An object of the invention is to provide a new and improved vehicular lightbar assembly.
Another object of the invention is to provide a new and improved vehicular lightbar assembly of efficient construction which is readily adaptable for a wide range of warning signal configurations.
A further object of the invention is to provide a new and improved modular-type lightbar assembly employing a plurality of rotatable warning beacons.
A yet further object of the invention is to provide a new and improved electronic controller for a warning beacon employed in a lightbar assembly.
Other objects and advantages of the invention will become apparent from the drawings and the specification.
FIG. 1 is an exploded view of a vehicular lightbar assembly in accordance with a first embodiment of the present invention;
FIG. 2 is a front elevational view of the lightbar assembly of FIG. 1;
FIG. 3 is a side elevational view of the lightbar assembly of FIG. 1;
FIG. 4 is a rear view of the lightbar assembly of FIG. 1;
FIG. 5 is a cross-sectional view of the lightbar assembly of FIG. 2 taken along the line 5--5 thereof, portions being removed;
FIG. 6 is a cross-sectional view of the lightbar assembly of FIG. 2 taken along the line 6--6 thereof, portions being removed;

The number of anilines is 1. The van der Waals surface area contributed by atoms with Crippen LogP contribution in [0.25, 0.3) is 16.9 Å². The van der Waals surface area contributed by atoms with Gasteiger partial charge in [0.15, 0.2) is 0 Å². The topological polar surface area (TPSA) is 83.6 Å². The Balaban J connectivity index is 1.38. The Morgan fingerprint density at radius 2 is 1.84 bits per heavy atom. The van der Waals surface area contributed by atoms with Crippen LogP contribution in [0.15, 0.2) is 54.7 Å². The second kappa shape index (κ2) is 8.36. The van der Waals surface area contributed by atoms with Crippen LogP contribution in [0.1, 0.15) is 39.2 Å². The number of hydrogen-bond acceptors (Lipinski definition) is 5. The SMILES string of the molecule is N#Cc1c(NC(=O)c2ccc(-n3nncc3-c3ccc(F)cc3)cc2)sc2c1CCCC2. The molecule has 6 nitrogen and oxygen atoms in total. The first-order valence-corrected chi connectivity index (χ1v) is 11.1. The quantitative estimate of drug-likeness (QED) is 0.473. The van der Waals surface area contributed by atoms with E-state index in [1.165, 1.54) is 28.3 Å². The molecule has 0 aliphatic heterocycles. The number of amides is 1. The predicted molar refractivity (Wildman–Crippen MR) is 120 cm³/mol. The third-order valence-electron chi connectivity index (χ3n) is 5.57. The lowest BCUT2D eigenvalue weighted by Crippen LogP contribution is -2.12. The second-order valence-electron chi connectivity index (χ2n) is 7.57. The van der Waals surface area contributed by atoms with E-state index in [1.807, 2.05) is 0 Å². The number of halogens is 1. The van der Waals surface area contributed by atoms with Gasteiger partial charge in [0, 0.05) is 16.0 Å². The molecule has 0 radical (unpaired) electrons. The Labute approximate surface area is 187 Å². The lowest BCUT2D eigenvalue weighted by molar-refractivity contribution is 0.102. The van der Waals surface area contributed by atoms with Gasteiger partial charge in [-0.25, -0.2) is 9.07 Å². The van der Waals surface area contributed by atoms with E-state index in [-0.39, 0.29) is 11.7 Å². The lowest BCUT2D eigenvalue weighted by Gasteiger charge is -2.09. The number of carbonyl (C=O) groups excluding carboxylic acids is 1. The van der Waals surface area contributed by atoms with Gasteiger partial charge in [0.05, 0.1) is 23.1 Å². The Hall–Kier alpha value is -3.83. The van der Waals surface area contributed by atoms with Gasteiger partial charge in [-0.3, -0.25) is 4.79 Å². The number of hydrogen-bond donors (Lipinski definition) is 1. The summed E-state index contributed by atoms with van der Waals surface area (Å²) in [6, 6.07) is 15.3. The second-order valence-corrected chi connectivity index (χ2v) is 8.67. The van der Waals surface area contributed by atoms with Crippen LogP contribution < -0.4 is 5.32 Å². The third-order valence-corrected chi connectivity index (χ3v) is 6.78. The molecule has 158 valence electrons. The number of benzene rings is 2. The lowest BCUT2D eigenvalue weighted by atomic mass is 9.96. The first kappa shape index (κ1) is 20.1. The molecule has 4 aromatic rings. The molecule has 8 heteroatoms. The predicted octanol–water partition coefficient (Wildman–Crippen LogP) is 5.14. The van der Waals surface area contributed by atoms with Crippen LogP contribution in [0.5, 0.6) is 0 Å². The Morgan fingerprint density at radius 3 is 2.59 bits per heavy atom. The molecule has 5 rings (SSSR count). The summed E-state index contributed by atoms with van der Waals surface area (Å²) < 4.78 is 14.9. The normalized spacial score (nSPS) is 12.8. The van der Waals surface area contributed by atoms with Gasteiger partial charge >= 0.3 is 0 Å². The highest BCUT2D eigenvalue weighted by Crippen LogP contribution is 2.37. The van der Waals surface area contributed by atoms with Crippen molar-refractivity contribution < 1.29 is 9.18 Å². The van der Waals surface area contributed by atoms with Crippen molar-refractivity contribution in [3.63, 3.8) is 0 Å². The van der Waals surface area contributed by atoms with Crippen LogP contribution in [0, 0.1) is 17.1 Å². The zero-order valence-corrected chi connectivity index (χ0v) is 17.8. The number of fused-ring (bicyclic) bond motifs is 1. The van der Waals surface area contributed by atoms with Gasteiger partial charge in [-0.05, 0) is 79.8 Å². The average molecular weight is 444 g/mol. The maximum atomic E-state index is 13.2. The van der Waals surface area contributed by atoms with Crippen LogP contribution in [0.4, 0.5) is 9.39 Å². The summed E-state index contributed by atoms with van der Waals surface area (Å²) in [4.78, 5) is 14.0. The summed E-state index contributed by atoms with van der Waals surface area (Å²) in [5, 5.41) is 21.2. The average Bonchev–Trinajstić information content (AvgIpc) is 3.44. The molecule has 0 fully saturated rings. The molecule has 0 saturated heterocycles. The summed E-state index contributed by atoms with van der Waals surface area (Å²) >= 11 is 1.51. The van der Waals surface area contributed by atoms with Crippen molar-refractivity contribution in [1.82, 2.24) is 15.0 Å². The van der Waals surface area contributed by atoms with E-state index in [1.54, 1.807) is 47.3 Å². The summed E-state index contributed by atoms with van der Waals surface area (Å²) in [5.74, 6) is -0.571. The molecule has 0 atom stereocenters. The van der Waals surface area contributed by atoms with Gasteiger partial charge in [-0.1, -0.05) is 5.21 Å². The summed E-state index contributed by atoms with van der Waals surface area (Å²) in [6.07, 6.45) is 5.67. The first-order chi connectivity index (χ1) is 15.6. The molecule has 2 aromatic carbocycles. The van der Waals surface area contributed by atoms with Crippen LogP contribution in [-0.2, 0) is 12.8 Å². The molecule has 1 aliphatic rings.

FIG. 7 is an exploded view of a sub-assembly of a lightbar assembly in accordance with the present invention;
FIG. 8 is an exploded view of a rotating warning beacon unit employed in the lightbar assembly of FIG. 1;
FIG. 9 is a simplified schematic circuit diagram of an electronic controller for the rotating warning beacon unit of FIG. 8; and
FIG. 10 is a timing diagram depicting the voltage waveforms which appear at various points in the circuit of FIG. 9.
With reference to the drawings, wherein like numerals represent like parts throughout the figures, a vehicular lightbar assembly in accordance with the present invention is designated generally by the numeral 10. The vehicular lightbar assembly is adapted for mounting at the top of an emergency vehicle, such as an ambulance, police car or fire emergency vehicle. The lightbar assembly 10 has a low profile and a length which spans a substantial portion of the width of the vehicle. The lightbar assembly 10 is characterized by a modular design which allows wide latitude in the selection of the number and location of the emergency warning devices which may be integrated into the assembly, i.e., the light bar may be configured in accordance with the requirements of a specific application.